(INQUIRER) MANILA, Philippines — Sen. Jinggoy Estrada filed on Monday another Senate resolution seeking to protect former President Rodrigo Duterte from the drug war probe of the International Criminal Court.
Senate Resolution No. 492 expresses the Senate’s “strong opposition” against ICC’s resumption of itsinvestigation into alleged crimes against humanity filed against Duterte for his bloody drug war.
“It is hereby resolved that the Senate of the Philippines strongly opposes the decision of the ICC to resume its investigation on the crimes committed in the Philippine territory, in questioning the fully capable judicial system of the Philippines as well as disrespecting its sovereignty,” the Estrada resolution stated.
The senator pointed out that the government made efforts to review the drug war operations of the Philippine National Police (PNP) Drug Enforcement Group.
The efforts, Estrada said, led the PNP Internal Affairs Service and the Department of Justice to file four criminal cases against abusive police officers.
“This clearly shows the commitment of our government in ensuring that erring individuals will be brought to justice,” Estrada said in a statement.
Sen. Robin Padilla has filed a similar measure.
Sen. Christopher “Bong” Go, a long-time aide of Duterte, expressed gratitude for Padilla’s resolution.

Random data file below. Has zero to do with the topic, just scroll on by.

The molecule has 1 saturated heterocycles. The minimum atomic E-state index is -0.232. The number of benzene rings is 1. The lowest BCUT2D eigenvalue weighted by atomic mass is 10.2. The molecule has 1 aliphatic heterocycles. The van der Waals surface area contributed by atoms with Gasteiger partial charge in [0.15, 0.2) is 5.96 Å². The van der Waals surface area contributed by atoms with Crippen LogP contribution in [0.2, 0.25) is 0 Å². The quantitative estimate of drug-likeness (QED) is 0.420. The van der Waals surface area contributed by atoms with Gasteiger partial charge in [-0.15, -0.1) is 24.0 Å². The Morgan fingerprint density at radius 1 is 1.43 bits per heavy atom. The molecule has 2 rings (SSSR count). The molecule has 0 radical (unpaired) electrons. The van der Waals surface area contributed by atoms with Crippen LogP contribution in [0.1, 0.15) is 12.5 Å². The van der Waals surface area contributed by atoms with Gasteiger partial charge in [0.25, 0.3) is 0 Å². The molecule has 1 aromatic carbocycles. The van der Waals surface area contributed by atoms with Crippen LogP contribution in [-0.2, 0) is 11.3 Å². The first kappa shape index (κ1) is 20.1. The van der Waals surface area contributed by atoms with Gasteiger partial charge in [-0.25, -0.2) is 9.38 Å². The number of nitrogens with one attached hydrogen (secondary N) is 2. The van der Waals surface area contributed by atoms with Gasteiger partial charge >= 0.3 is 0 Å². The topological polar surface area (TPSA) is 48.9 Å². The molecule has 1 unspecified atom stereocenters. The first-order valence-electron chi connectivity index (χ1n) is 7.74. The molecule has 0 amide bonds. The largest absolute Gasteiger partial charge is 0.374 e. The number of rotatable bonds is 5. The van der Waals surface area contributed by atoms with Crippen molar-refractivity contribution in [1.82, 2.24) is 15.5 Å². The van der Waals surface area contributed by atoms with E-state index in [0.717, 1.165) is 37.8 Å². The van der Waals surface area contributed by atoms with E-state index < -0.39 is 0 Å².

“I thank Sen. Robinhood Padilla for his Proposed Senate Resolution No. 488 defending former president Rodrigo Duterte from investigation or prosecution by the ICC. I am most willing to be made as a co-author of said resolution,” said Go in a separate statement.
“As a senator now who was a part of the past administration, I know that then President Duterte only did his duty to provide safety to Filipinos and the future of our children,” Go said in Filipino in a separate statement.
House Senior Deputy Speaker Gloria Macapagal-Arroyo, herself a former president, and 18 other representatives filed a similar resolution in the lower chamber.
Aside from Duterte, Sen. Ronald “Bato” dela Rosa is also accused of crimes against humanity. He was the PNP chief when the drug war was implemented in 2016.
In September 2021, the ICC launched a probe into Duterte’s drug war. But it was suspended after two months as the Philippine government said that it was looking into the allegations of extrajudicial killings and other atrocities.
In January this year, the ICC resumed its probe as it was “not satisfied that the Philippines is undertaking relevant investigations that would warrant a deferral of the Court’s investigations on the basis of the complementarity principle.”
As of April, government data showed the drug war death toll at 6,248. Human rights organizations estimate the toll to be over 20,000.